Appeal, No. 27, Jan. T., 1955 from decree of Court of Common Pleas of Delaware County, Nov. T., 1952, in Equity, No. 352, in case of Kirk Foulke, et al., trading as H. Hessey Miller v. H. Hessey Miller et ux. Decree affirmed.
Wm. Chas. Hogg, Jr., for appellants.
Paul C. VanKyke, with him James A. Cochrane and Cochrane & VanDyke, for appellees.
Before Stern, C.j., Stearne, Jones, Bell, Chidsey and Musmanno, JJ.
OPINION BY MR. JUSTICE BELL
This case arose by a bill in equity for an injunction. The basic issue is: Did the agreements which prohibited defendants from dealing in cinders and cinder aggregates include slag?
The defendant, H. Hessey Miller, and his wife formerly owned a cinder business in the City of Chester, Pa., and traded under the name of "H. Hessey Miller". On or about January 1, 1943 Miller and his wife sold to plaintiffs a one-half interest in their business, which was described as that of "buying, selling and dealing in cinders and cinder products." The purchase price was $20,000. Pursuant to this written agreement plaintiffs and Miller and his wife entered into a written partnership agreement dated April 1, 1943, in which Miller agreed not to engage in a similar business within 300 miles of the City of Chester for a period of ten years.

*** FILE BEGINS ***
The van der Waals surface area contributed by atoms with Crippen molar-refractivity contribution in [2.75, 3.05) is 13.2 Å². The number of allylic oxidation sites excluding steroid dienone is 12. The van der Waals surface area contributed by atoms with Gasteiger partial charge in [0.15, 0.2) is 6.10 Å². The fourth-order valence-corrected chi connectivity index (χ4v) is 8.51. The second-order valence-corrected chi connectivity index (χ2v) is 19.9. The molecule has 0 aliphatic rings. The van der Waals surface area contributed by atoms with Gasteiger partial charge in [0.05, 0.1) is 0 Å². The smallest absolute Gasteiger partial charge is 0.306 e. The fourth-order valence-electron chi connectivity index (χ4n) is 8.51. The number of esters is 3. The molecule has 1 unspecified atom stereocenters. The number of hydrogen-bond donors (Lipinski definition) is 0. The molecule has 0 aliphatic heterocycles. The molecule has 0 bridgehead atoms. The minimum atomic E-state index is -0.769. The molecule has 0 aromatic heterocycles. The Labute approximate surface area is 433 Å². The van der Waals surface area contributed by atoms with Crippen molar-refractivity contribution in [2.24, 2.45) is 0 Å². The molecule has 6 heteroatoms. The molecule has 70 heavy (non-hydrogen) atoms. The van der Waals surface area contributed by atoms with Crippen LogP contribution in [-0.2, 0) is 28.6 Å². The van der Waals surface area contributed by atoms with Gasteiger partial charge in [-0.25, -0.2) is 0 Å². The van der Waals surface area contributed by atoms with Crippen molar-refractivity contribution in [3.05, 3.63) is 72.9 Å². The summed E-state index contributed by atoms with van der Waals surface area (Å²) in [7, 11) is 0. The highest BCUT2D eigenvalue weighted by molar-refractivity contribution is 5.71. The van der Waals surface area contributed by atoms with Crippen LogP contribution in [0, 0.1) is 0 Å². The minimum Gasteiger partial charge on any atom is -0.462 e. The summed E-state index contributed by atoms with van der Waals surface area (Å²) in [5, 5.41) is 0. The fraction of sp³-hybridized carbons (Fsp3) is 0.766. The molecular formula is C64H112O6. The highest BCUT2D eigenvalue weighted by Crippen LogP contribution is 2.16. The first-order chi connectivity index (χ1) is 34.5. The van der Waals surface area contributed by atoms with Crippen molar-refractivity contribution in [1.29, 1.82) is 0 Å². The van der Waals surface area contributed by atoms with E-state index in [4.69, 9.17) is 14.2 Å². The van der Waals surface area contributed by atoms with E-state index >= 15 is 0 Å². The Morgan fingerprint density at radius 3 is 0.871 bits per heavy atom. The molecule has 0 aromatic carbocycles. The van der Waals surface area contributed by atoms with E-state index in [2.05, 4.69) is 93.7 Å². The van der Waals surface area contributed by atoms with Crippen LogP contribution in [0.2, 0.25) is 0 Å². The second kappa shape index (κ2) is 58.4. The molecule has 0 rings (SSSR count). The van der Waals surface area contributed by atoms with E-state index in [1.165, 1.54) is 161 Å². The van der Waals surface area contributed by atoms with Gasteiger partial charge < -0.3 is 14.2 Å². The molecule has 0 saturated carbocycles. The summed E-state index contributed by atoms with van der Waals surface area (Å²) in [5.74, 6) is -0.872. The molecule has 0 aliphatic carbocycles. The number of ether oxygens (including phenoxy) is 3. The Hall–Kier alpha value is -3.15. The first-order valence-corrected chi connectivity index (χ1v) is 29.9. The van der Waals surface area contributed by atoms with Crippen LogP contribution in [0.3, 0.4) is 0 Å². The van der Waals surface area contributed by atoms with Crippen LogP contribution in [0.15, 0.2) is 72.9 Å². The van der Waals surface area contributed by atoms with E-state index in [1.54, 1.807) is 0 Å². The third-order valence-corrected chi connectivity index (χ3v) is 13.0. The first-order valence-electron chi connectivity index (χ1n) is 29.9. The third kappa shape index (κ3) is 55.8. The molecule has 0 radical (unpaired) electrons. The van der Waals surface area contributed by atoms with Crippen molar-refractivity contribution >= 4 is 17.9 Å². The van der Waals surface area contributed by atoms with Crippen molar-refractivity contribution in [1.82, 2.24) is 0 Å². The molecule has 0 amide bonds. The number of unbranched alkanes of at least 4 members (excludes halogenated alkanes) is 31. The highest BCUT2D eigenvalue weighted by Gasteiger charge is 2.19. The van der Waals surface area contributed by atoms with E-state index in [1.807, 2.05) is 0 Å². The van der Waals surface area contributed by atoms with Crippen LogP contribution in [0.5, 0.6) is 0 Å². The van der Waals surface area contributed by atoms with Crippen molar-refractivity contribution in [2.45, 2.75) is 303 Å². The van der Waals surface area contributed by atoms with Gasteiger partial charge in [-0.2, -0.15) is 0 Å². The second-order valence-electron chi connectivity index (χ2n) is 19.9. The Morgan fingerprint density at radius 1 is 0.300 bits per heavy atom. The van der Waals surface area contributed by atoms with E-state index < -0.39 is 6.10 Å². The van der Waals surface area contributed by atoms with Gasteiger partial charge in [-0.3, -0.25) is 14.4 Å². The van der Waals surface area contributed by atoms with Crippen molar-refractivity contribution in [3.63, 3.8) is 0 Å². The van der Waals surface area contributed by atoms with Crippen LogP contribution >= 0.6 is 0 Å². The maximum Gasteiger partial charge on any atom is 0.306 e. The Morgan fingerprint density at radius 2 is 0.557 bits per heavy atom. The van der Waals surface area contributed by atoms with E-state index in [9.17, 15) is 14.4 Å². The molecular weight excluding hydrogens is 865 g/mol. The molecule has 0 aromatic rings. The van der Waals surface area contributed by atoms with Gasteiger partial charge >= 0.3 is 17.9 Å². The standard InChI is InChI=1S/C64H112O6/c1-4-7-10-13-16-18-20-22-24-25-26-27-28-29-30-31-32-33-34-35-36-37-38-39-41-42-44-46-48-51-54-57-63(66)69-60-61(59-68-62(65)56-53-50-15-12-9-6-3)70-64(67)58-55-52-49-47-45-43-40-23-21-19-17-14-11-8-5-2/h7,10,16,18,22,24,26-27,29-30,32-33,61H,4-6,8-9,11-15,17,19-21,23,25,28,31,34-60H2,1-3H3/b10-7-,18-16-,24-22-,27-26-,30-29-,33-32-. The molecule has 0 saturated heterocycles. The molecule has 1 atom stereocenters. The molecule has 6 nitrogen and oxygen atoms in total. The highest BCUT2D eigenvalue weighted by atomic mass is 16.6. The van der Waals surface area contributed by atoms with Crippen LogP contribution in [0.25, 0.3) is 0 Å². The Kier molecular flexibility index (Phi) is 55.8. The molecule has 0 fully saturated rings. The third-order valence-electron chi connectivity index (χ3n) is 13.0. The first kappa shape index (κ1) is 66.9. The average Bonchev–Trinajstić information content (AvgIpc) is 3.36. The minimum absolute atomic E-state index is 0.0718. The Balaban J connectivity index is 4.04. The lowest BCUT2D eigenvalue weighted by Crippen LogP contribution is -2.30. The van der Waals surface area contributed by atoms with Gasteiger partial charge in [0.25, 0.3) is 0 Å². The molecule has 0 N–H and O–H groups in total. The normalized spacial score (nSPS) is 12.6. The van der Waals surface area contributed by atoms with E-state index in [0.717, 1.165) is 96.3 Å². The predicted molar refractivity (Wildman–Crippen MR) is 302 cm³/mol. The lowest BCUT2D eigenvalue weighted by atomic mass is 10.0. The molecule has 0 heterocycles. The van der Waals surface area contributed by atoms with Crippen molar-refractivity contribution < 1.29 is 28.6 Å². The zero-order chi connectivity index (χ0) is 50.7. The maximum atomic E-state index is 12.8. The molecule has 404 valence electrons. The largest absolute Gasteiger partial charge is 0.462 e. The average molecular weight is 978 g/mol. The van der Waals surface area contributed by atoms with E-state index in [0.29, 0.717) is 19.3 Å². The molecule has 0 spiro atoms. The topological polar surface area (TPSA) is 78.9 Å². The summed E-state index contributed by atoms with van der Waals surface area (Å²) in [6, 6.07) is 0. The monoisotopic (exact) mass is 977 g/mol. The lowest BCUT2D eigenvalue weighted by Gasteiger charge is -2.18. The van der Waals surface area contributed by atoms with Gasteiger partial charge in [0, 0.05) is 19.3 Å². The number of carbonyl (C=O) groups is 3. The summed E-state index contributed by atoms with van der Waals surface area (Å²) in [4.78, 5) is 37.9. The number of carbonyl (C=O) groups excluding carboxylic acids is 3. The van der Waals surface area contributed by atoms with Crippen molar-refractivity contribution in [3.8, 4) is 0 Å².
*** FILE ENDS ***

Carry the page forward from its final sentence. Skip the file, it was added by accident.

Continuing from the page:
On or about January 1, 1944 the defendants by written agreement sold to plaintiffs their remaining one-half interest in the business for the sum of $20,000. and their partnership was dissolved. Defendants in and by this 1944 agreement sold to plaintiffs "all of our interest of every kind and nature whatsoever of, in and to the above-mentioned business, and all assets of every kind and nature whatsoever in connection therewith."
Defendants also covenanted that neither of them would directly or indirectly, as an individual or as an officer or employee of a corporation, engage in the business of buying, selling or dealing in cinders or
cinder aggregates, or use the name of "H. Hessey Miller" in the business of buying, selling or dealing in cinders or cinder aggregates.
The Chancellors found that a substantial part of the purchase price was paid for the good will, the right to the exclusive use of the name "H. Hessey Miller", and complete freedom from interference or competition by Miller in any phase of the business for a period ...